“We all need space; unless we have it we cannot reach that sense of quiet in which whispers of better things come to us gently.”
This quote comes from Octavia Hill, writing in 1875, in Homes of the London Poor:
“There is a small, square, green churchyard in Drury Lane, and even the sight of its fresh bright verdure through the railings is a blessing; but if the gates could be opened on a hot summer evening, and seats placed there for the people, I am sure the dwellers about Drury Lane would be all the better for it.”
Octavia Hill’s legacy may well serve as inspiration for those seeking to enable better places for people to live in (as well as visit)–places meaning inclusive, shared places; people meaning the wider community. Small-scale, thoughtful changes can sometimes have profound consequences.
News from Kangaroo Valley, New South Wales (Australia), of an initiative that will actively seek to cultivate sense of place, particularly among the young. Run as a World Responsible Tourism Day activity, it will seek to foster connectiveness to nature using Aboriginal belief systems.
Organiser, Christopher Warren, writes “research confirms that individuals who have pro-environmental values also hold a strong connectivity to nature, and are frequently positive thinkers. Methods [therefore] need to be found to build connectivity to nature which in turn can influence pro-environmental social practice and behaviour”.
To achieve this highly intangible yet very valuable prize, Chris and his colleagues at a local school and in an aboriginal community will try “to determine if elements of traditional environmental care can be transferred to school children [to] successfully build pro-environmental values through connection”.
The 2012 World Responsible Tourism Day marks just the start of this very local action–the activity will run for at least a year and seek to engage youngsters through workbooks, encounters, reflections and story-writing. To find out how this progresses, and perhaps contribute your ideas and moral support, follow Chris and colleagues here.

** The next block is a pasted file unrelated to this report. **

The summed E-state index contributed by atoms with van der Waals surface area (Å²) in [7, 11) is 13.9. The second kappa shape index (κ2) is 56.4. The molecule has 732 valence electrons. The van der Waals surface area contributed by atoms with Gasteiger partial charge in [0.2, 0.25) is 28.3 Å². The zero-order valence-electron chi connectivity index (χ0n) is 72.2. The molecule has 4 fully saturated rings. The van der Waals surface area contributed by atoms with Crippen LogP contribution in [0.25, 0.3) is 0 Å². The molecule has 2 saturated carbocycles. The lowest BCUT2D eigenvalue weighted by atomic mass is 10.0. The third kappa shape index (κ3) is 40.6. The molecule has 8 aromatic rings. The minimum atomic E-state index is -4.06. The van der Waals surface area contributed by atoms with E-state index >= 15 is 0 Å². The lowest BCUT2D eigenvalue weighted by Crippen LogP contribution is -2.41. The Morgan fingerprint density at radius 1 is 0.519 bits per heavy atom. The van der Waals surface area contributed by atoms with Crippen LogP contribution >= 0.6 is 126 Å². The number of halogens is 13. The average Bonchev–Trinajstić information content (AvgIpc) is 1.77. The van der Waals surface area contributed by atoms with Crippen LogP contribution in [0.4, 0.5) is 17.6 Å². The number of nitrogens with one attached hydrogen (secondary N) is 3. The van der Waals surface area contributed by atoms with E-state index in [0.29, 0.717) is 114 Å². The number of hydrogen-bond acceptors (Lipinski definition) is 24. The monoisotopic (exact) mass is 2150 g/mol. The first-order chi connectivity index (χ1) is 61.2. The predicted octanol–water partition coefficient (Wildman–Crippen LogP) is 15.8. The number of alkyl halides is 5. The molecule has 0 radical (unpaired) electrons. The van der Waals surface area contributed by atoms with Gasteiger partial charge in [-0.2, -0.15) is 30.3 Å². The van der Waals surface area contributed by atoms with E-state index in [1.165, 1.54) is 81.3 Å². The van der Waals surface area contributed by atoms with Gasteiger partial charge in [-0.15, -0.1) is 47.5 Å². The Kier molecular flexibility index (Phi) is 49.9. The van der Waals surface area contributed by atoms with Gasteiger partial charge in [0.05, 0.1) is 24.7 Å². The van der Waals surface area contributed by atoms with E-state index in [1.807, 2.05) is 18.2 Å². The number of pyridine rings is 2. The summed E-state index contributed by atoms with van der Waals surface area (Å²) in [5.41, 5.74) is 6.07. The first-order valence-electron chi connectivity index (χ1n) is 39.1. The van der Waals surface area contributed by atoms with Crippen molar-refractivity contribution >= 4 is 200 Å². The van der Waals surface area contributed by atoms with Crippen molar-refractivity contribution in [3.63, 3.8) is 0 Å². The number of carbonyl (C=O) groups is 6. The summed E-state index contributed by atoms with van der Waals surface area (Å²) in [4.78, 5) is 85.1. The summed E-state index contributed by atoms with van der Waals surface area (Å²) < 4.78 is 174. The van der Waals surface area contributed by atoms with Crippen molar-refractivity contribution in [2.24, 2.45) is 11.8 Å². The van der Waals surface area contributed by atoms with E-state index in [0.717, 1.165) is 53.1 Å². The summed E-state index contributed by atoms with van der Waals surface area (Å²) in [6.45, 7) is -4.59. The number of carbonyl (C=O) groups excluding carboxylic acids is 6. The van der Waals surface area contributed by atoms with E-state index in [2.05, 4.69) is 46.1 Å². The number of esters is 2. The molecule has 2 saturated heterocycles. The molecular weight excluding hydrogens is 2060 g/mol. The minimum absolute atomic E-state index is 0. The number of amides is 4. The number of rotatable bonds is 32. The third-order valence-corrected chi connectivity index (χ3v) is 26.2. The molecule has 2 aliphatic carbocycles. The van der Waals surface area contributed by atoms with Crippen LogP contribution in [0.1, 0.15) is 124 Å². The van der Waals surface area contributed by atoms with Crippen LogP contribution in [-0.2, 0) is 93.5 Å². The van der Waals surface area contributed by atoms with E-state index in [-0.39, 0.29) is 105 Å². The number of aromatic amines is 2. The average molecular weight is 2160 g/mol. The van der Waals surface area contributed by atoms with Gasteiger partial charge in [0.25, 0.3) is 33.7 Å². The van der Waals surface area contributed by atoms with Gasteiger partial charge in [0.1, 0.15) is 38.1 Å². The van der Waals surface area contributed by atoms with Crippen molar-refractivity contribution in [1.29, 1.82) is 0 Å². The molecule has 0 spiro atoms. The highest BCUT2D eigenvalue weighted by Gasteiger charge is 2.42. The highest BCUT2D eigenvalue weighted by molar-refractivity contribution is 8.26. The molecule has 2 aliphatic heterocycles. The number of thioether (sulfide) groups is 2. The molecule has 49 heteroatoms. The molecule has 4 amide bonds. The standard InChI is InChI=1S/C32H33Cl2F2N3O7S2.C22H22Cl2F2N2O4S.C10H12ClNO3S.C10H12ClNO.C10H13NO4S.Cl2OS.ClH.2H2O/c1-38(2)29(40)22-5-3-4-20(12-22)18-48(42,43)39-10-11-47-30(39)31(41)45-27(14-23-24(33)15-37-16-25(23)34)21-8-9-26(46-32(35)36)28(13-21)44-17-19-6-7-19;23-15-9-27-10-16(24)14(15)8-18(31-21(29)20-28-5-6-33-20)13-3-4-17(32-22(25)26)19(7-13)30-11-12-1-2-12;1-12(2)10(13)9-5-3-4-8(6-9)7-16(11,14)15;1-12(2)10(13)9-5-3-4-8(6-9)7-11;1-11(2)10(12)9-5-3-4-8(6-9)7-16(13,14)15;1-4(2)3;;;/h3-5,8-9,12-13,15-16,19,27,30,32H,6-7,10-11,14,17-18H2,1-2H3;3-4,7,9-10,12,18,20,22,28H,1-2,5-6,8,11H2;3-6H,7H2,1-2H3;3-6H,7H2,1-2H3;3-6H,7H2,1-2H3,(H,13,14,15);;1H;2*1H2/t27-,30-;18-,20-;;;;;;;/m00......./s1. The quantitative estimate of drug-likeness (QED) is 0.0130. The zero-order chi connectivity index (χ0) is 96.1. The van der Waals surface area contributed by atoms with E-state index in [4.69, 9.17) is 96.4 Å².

Dominant transport modes have a major effect on sense of place and other ways we experience and imagine urban places. They can both energise and afflict a place; both clutter and adorn a place with their concomitant infrastructures. Just think of cycle taxis and tuk-tuks in Indian and South East Asian cities, gridlock in LA, civilised cycling in Amsterdam, or commuters flooding off trains and metro services in London and Tokyo before scurrying away into their studios and offices. Picture the absence of cars in mediaeval market towns, or in the plazas of world heritage hotspots. Perhaps ancient tram wheels squeal out their steely call a couple of streets away. Or maybe a modern tram glides into view.
So, here’s a “thought for the day” from someone who has the responsibility of overseeing transportation as well as the social, economic and cultural life, environment and reputation of his city. Gustavo Petro:
A piece in The Economist pitches New York against London in terms of progress on “bettering” public spaces. More usefully, it provides an overview of some of the key dynamics shaping today’s “capital public spaces” as well as people’s relationships with them, i.e.:
- continued pedestrianisation and trading off visitor (tourist) interests against the interests of car-dependent or business-owning locals;
- the insidious privatisation of public space;
- place-making changes shaped by commercial motives, not community needs and sentiments;
- the forces of power and control shaping public space.
Decent public space became an economic necessity.
For the washed, who quite like shopping and safety, such space is a great deal better than nothing.
The problem comes down to governance. While New York’s mayor is all-powerful, London’s shares power with 32 boroughs, which often have conflicting agendas.